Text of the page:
nytheatre.com review by Heather J. Violanti
September 9, 2010
Penny Penniworth is an absolute delight—a plucky, piquant, pitch-perfect pastiche of Dickens. (And yes, that bit of alliteration was a deliberate paean to Penny's penchant for wordplay).
The playwright, Chris Weikel, clearly takes his inspiration from Great Expectations, with a dash of Oliver Twist, David Copperfield, Little Dorrit, Bleak House, and Hard Times thrown in. Penny is a modest young woman of respectable yet humble origin, who is cast penniless out into the world after the death of her father, Mr. Hapless Penniworth. Moving to London with her mother, Penny must somehow find a way they can support themselves "though we cannot work, for we are but women," as she frequently reminds us. With the help of the family solicitor, the ancient Mr. Bunting (brother of the other, dead Mr. Bunting, whom, it's hinted, was rather friendly with Penny's mother), Penny finds employment as companion to eccentric Miss Havasnort. Miss Havasnort's been in mourning these past two decades for her dead fiancee, the deceased Mr. Bunting, though by now she can't exactly remember who or what she's mourning—only she loves wearing black and scaring little children. Just when Penny seems settled in her new life, she suddenly acquires a small fortune through an anonymous benefactor...and many madcap adventures ensue.
Weikel does for Dickens what The 39 Steps does for Hitchcock. [It should be noted that Weikel did it first; Penny Penniworth pre-dates The 39 Steps by several years.] He pays giddy, tongue-in-cheek homage to his source material, and as much as he makes fun of Dickensian conventions, he clearly knows and loves the novels and their era. Fans of Victorian literature—or anyone who's ever had to study it in school, or watch a BBC costume drama—will appreciate the play's many allusions, as in the masked ball scene, where Penny runs into Ebenezer Scrooge, the owner of the Old Curiosity Shoppe, and Cathy from Wuthering Heights.
Like Dickens, Weikel paints a vivid portrait of Victorian London, and creates a series of memorable, eccentric characters. Maybe because this is a parody, he doesn't quite reach Dickens' depth of characterization (Miss Havasnort, for all her morbidity, isn't nearly as weird as her Dickensian equivalent, Miss Havisham), but he comes pretty close in most cases. And he goes Dickens one better with some postmodern, gender-bending subplotting.
Like The 39 Steps, Penny Penniworth uses just four actors to play a cast of seeming thousands. Two men (Christopher Borg and Jason O'Connell) and two women (Jamie Heinlein and Ellen Reilly) portray all the pseudo-Dickensian characters in all their eccentric glory, and director Mark Finley orchestrates the action so cleverly that you feel the bustle of Victorian London with just four people on stage.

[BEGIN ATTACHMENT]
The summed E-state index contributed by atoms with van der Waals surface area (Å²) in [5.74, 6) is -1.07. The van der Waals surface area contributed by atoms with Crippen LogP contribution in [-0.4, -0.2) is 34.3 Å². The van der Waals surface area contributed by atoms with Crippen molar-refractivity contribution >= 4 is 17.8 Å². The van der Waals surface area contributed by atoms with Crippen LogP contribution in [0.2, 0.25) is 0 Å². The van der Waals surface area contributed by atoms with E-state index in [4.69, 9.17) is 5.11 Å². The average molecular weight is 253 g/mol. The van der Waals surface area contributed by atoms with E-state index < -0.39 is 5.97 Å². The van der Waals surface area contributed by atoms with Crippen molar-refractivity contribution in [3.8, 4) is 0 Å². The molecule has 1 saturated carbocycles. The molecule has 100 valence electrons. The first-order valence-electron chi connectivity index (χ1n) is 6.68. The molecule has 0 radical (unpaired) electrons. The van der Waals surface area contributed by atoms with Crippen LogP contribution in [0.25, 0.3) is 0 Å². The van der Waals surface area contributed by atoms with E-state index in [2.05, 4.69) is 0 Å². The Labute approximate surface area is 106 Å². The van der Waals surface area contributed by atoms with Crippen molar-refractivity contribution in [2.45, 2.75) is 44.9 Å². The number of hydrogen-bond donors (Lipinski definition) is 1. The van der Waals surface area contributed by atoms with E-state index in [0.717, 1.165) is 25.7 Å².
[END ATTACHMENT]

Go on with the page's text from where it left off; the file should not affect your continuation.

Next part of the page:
The cast revel in their juicy roles. Borg's jollily seedy Mr. Hapless Penniworth evokes Jim Broadbent at his costume drama best, while his prim, sexually-frustrated Mrs. Penniworth suggests Judi Dench by way of Margaret Rutherford. As the dashing villain "young Rupert Stryfe, heir to the house of Stryfe," Jason O'Connell recalls every plummy-voiced, over-enunciated anti-hero ever on the BBC, while his stuttering Mr. Punchnose honors a long-line of Dickensian eccentrics with secret lives. Ellen Reilly punctuates Miss Havasnort's melancholy languor with some unexpected sass, while she makes the elderly Mr. Bunting, who's always bent slightly backward, look like a Victorian etching come to life. Each of these actors brings precise, comic individuality to their myriad other roles—from street urchins to market vendors to pirates.
Jamie Heinlein is wondrous as Penny, imbuing her with all the innocent, plucky charm of a Victorian ingenue while never once seeming arch. She also doubles as Dump, the evil henchman to Penny's mysterious benefactor. The scene where Dump kidnaps Penny is a comic tour-de-force, thanks to Heinlein's acting and the clever costuming designed by House of Goody, which features sweeping taffeta capes that can instantly transform into skirts.
If anything, you suspect that after so many incarnations of Penny Penniworth (it's been seen numerous times since 2002), the cast has grown just a mite too comfortable, a little too familiar with what's going to happen next. Every punchline pops, every gag lands, but sometimes, there's just a soupcon of spontaneity missing. Penny's "self-kidnapping," for example, is a moment of comic genius and yet, for a second, as she was transforming her skirt into a cape and back again for the umpteenth time, it felt that Heinlein was anticipating the joke too soon.
This is only a minor quibble. In all, Penny Penniworth is that great rarity—a near-perfect, harmonious triumph of exquisite comic writing, acting, direction, and design. Go see it—you'll have a Dickens of a time.